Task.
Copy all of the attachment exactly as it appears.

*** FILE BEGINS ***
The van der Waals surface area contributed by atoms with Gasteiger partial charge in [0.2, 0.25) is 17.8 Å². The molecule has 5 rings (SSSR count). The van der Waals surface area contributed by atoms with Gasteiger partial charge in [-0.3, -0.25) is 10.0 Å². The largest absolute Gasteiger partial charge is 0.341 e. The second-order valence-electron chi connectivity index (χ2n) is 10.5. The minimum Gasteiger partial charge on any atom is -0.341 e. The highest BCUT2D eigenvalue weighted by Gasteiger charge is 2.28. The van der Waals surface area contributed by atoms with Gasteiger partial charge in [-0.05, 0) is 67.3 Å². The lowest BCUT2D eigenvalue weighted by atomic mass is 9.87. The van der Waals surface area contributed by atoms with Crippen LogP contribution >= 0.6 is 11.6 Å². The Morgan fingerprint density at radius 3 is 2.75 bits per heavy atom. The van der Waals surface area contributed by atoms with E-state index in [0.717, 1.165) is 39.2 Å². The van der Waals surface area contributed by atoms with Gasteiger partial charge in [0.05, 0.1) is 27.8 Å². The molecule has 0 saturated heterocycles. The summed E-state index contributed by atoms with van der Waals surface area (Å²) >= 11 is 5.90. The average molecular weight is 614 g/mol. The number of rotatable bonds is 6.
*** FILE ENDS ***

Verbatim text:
The van der Waals surface area contributed by atoms with Gasteiger partial charge in [0.2, 0.25) is 17.8 Å². The molecule has 5 rings (SSSR count). The van der Waals surface area contributed by atoms with Gasteiger partial charge in [-0.3, -0.25) is 10.0 Å². The largest absolute Gasteiger partial charge is 0.341 e. The second-order valence-electron chi connectivity index (χ2n) is 10.5. The minimum Gasteiger partial charge on any atom is -0.341 e. The highest BCUT2D eigenvalue weighted by Gasteiger charge is 2.28. The van der Waals surface area contributed by atoms with Gasteiger partial charge in [-0.05, 0) is 67.3 Å². The lowest BCUT2D eigenvalue weighted by atomic mass is 9.87. The van der Waals surface area contributed by atoms with Crippen LogP contribution >= 0.6 is 11.6 Å². The Morgan fingerprint density at radius 3 is 2.75 bits per heavy atom. The van der Waals surface area contributed by atoms with E-state index in [0.717, 1.165) is 39.2 Å². The van der Waals surface area contributed by atoms with Gasteiger partial charge in [0.05, 0.1) is 27.8 Å². The molecule has 0 saturated heterocycles. The summed E-state index contributed by atoms with van der Waals surface area (Å²) >= 11 is 5.90. The average molecular weight is 614 g/mol. The number of rotatable bonds is 6.